Monday, October 17, 2005

Downloading and sharing music? You can't make me feel guilty!

Essay writing is a hard chore, at least for me, but one thing I always enjoyed was that out of a seemingly inconclusive essay question, a long string of subsequent questions come along for me to research. Sometimes it’s just something I leave until the very end or find myself burning the midnight oil, just because I enjoyed researching the subject.

When I researched for the “Digital Music” essay question I thought that I might be finding myself in a support group and say “Hi, my name is Christian and I download music illegally” or that I would even find websites condemning illegal music download because the artists are missing out and we are just ripping them off.

Well, what I found out was that many in the music industry (and I mean here the ones involved artistically and not crunching numbers) seem to be pretty neutral or in some cases even support the sharing of music via P2P networks. Hang on a second, aren’t they the ones who seem to be missing out? Just for this post I assume that most music has been recorded in a studio and was produced by a record label. As a side note Fat Freddy’s Drop latest album was produced and distributed independently hence I would consider it immoral to download their album. And of course I would never download New Zealand music.

Worldwide the musical economy seems to be in the stranglehold of the Big Five corporations. They, in my mind, serve the purpose of making profits to their shareholders and not the advancement of musical recording or finding exciting new talent. They want to make us feel sorry for them as 9 out of 10 records loose money and only 10% are making a profit? However, for what I found, the 10% is still making them big bucks. So if I download music illegally who is missing out? Who is getting paid when I fork out $35 (my taste in music is mostly never found at The Warehouse or EMC Music) for that new CD? The fantastic website of the Future of Music Coalition has a great article online.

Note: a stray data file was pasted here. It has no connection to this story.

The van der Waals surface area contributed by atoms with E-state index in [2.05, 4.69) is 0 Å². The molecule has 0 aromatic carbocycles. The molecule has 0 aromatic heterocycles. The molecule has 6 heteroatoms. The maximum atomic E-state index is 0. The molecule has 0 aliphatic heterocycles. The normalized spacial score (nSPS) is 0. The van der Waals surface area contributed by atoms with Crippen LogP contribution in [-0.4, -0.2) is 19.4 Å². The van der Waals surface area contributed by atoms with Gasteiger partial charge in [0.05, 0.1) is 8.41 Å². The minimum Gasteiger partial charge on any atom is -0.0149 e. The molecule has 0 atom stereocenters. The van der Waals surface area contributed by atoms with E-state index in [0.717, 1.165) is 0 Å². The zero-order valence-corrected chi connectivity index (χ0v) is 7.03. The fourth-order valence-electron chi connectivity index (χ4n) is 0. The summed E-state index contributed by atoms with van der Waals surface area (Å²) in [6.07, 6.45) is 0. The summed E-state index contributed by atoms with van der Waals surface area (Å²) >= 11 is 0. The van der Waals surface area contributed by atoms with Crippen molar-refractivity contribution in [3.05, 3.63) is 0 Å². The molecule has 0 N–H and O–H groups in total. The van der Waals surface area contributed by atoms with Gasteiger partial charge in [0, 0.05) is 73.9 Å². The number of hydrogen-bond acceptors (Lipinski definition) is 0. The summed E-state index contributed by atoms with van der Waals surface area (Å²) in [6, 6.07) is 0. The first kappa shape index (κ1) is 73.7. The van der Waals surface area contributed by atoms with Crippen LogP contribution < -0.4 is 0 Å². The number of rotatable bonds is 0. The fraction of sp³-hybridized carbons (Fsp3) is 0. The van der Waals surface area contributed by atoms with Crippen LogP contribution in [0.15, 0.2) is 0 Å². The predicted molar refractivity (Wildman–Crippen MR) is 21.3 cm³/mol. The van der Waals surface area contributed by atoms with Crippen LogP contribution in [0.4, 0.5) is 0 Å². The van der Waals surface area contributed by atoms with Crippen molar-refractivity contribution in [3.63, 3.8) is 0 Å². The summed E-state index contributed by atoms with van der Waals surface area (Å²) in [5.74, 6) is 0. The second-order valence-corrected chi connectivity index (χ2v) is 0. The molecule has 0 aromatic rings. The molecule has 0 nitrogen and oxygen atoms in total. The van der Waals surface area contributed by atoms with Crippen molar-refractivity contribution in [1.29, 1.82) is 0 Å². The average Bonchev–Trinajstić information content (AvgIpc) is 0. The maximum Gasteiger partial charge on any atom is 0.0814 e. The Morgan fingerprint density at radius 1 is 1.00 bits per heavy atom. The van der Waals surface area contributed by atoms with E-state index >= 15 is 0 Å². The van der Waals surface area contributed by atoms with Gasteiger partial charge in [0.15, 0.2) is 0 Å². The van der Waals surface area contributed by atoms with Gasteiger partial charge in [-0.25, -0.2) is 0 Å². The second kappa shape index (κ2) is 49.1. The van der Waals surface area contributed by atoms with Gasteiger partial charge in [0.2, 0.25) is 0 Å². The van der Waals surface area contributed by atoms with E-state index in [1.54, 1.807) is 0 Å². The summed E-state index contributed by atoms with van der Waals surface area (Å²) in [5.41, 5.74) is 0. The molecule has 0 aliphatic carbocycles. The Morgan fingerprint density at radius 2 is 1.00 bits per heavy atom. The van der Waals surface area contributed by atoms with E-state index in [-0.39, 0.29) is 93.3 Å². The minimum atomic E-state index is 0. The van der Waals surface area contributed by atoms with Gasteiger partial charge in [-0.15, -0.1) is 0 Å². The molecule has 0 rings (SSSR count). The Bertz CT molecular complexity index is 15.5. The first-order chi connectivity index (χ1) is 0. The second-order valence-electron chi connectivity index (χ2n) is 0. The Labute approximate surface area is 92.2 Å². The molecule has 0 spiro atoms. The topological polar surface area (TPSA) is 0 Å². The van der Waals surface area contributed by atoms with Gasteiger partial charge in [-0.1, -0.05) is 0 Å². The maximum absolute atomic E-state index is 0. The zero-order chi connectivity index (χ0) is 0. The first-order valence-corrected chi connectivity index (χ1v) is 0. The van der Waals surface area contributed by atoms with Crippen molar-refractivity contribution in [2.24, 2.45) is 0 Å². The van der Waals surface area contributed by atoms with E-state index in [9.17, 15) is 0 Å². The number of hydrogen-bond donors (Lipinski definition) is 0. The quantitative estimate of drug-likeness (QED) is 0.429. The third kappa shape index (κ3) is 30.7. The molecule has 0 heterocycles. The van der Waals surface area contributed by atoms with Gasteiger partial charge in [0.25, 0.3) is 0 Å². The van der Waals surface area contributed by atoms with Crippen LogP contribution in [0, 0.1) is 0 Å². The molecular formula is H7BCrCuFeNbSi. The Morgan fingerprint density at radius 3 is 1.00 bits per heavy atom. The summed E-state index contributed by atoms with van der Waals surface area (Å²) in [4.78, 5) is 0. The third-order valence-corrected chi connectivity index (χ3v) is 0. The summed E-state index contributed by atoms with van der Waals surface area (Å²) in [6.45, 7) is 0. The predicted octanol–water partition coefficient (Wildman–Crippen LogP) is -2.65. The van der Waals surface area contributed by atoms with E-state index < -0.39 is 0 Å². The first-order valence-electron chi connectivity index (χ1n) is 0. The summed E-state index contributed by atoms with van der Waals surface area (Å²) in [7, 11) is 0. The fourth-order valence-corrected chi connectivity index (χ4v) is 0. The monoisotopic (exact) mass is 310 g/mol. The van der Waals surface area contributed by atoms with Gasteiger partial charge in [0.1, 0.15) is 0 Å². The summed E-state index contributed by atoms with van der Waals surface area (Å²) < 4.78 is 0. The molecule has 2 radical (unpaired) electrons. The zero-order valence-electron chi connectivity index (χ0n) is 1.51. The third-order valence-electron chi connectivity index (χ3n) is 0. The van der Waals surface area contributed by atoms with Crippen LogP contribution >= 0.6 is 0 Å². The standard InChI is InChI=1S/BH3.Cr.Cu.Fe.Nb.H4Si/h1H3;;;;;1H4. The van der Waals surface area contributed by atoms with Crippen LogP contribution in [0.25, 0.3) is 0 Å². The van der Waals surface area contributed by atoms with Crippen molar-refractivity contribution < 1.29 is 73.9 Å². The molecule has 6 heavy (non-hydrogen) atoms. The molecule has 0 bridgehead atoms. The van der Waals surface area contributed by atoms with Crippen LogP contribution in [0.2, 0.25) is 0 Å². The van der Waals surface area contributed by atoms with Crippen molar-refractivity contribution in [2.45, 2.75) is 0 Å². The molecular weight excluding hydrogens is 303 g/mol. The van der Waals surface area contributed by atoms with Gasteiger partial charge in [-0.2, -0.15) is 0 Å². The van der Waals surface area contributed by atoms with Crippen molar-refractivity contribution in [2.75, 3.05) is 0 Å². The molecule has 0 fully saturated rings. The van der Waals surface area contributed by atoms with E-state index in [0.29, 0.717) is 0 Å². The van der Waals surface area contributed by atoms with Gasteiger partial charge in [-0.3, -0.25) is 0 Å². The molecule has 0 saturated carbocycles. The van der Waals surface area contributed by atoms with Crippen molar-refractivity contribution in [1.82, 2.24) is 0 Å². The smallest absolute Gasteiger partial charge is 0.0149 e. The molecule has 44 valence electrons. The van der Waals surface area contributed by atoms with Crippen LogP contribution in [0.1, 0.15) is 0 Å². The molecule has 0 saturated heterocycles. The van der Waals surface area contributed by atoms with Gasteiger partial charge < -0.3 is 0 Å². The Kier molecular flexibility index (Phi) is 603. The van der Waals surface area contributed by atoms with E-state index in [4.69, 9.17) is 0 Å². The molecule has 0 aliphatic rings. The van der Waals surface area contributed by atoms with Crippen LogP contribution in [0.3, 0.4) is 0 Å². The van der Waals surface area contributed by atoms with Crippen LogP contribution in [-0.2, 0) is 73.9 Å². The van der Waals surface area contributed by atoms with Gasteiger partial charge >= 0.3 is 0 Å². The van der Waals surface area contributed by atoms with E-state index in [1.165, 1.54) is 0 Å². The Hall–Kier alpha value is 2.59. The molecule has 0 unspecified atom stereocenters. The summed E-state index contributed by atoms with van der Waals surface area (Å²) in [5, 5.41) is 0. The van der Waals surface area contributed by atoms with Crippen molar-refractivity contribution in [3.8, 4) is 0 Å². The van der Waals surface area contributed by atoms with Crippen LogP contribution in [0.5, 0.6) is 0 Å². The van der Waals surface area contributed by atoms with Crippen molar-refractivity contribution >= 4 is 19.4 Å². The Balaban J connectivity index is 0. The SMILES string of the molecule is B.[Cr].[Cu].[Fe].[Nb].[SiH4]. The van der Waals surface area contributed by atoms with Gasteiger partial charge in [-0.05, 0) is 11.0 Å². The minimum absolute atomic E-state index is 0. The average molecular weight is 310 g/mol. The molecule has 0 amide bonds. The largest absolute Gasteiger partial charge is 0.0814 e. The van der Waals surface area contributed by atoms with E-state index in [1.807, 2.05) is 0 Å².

Whilst writing my essay I have discovered a lot of new information, which were new to me, and while I am not advocating downloading music through P2P networks I do not feel guilty anymore. In fact if I find an album I like, I check out who was responsible for bringing this album to the market and if its one of the Big Five I do not bother buying the real CD. I haven’t seen or heard of any credible musician who sided with the record labels (unless you call Lars Ulrich from Metallica et al credible and then I recommend watching “Some kind of monster”) and pointed towards P2P networks as the downfall to the musical economy.

Its a big subject and when I wrote the essay I could have written 10,000 words and then I still wouldn't have made any conclusions. But without wanting to sound like a Sycophant, I did enjoy writing this essay in the end but that good feeling might change as soon as I get it back marked ;-)

P.S. Here again a summary of some interesting websites:
Fort Culture
The Future of Music Coalition
Downhill Battle
plus all the websites Nabeel gave us


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